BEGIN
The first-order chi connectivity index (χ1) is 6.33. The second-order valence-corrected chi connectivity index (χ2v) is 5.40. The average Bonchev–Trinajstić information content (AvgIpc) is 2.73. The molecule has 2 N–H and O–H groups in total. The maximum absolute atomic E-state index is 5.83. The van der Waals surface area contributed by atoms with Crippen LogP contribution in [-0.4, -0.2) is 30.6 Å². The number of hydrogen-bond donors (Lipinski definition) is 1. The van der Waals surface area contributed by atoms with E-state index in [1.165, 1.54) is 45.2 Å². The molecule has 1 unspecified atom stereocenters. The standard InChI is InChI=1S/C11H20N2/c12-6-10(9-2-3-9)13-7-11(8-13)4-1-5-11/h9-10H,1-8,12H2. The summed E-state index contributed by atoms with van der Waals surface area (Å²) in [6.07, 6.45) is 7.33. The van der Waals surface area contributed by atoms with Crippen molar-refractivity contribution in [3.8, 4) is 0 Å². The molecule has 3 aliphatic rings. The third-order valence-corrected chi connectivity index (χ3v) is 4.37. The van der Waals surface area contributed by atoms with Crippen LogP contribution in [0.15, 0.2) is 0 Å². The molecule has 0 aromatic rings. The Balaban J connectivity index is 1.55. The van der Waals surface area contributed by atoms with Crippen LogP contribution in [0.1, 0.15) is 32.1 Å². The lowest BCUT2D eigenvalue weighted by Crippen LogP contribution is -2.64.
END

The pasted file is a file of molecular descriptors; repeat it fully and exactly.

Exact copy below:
The first-order chi connectivity index (χ1) is 6.33. The second-order valence-corrected chi connectivity index (χ2v) is 5.40. The average Bonchev–Trinajstić information content (AvgIpc) is 2.73. The molecule has 2 N–H and O–H groups in total. The maximum absolute atomic E-state index is 5.83. The van der Waals surface area contributed by atoms with Crippen LogP contribution in [-0.4, -0.2) is 30.6 Å². The number of hydrogen-bond donors (Lipinski definition) is 1. The van der Waals surface area contributed by atoms with E-state index in [1.165, 1.54) is 45.2 Å². The molecule has 1 unspecified atom stereocenters. The standard InChI is InChI=1S/C11H20N2/c12-6-10(9-2-3-9)13-7-11(8-13)4-1-5-11/h9-10H,1-8,12H2. The summed E-state index contributed by atoms with van der Waals surface area (Å²) in [6.07, 6.45) is 7.33. The van der Waals surface area contributed by atoms with Crippen molar-refractivity contribution in [3.8, 4) is 0 Å². The molecule has 3 aliphatic rings. The third-order valence-corrected chi connectivity index (χ3v) is 4.37. The van der Waals surface area contributed by atoms with Crippen LogP contribution in [0.15, 0.2) is 0 Å². The molecule has 0 aromatic rings. The Balaban J connectivity index is 1.55. The van der Waals surface area contributed by atoms with Crippen LogP contribution in [0.1, 0.15) is 32.1 Å². The lowest BCUT2D eigenvalue weighted by Crippen LogP contribution is -2.64.